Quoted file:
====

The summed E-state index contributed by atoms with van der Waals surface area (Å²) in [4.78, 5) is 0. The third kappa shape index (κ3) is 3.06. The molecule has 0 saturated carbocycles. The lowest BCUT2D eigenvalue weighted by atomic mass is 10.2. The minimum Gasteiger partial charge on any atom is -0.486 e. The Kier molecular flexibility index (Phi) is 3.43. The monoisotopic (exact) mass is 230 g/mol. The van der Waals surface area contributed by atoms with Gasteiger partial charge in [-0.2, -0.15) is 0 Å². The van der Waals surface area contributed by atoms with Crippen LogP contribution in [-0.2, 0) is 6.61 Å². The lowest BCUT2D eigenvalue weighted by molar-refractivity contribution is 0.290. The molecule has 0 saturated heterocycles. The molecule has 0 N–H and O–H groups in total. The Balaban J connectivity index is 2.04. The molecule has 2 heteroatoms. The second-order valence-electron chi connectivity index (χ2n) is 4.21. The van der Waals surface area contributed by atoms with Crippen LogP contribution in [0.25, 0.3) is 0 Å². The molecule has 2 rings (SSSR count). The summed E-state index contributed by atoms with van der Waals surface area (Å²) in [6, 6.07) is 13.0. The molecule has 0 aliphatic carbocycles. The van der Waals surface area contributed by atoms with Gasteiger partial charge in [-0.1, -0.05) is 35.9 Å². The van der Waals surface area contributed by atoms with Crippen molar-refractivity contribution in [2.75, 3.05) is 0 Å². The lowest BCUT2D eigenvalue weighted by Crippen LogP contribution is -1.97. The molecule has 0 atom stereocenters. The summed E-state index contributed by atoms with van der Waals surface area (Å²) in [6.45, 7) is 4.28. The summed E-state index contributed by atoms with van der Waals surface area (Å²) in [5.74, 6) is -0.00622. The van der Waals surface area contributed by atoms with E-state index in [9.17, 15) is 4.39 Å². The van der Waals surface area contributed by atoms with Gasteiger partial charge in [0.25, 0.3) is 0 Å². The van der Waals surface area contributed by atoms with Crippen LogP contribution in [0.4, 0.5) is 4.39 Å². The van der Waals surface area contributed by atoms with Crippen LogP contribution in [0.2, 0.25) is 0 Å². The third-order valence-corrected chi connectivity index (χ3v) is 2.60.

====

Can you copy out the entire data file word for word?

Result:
The summed E-state index contributed by atoms with van der Waals surface area (Å²) in [4.78, 5) is 0. The third kappa shape index (κ3) is 3.06. The molecule has 0 saturated carbocycles. The lowest BCUT2D eigenvalue weighted by atomic mass is 10.2. The minimum Gasteiger partial charge on any atom is -0.486 e. The Kier molecular flexibility index (Phi) is 3.43. The monoisotopic (exact) mass is 230 g/mol. The van der Waals surface area contributed by atoms with Gasteiger partial charge in [-0.2, -0.15) is 0 Å². The van der Waals surface area contributed by atoms with Crippen LogP contribution in [-0.2, 0) is 6.61 Å². The lowest BCUT2D eigenvalue weighted by molar-refractivity contribution is 0.290. The molecule has 0 saturated heterocycles. The molecule has 0 N–H and O–H groups in total. The Balaban J connectivity index is 2.04. The molecule has 2 heteroatoms. The second-order valence-electron chi connectivity index (χ2n) is 4.21. The van der Waals surface area contributed by atoms with Crippen LogP contribution in [0.25, 0.3) is 0 Å². The molecule has 2 rings (SSSR count). The summed E-state index contributed by atoms with van der Waals surface area (Å²) in [6, 6.07) is 13.0. The molecule has 0 aliphatic carbocycles. The van der Waals surface area contributed by atoms with Gasteiger partial charge in [-0.1, -0.05) is 35.9 Å². The van der Waals surface area contributed by atoms with Crippen molar-refractivity contribution in [2.75, 3.05) is 0 Å². The lowest BCUT2D eigenvalue weighted by Crippen LogP contribution is -1.97. The molecule has 0 atom stereocenters. The summed E-state index contributed by atoms with van der Waals surface area (Å²) in [6.45, 7) is 4.28. The summed E-state index contributed by atoms with van der Waals surface area (Å²) in [5.74, 6) is -0.00622. The van der Waals surface area contributed by atoms with E-state index in [9.17, 15) is 4.39 Å². The van der Waals surface area contributed by atoms with Gasteiger partial charge in [0.25, 0.3) is 0 Å². The van der Waals surface area contributed by atoms with Crippen LogP contribution in [0.4, 0.5) is 4.39 Å². The van der Waals surface area contributed by atoms with Crippen LogP contribution in [0.2, 0.25) is 0 Å². The third-order valence-corrected chi connectivity index (χ3v) is 2.60.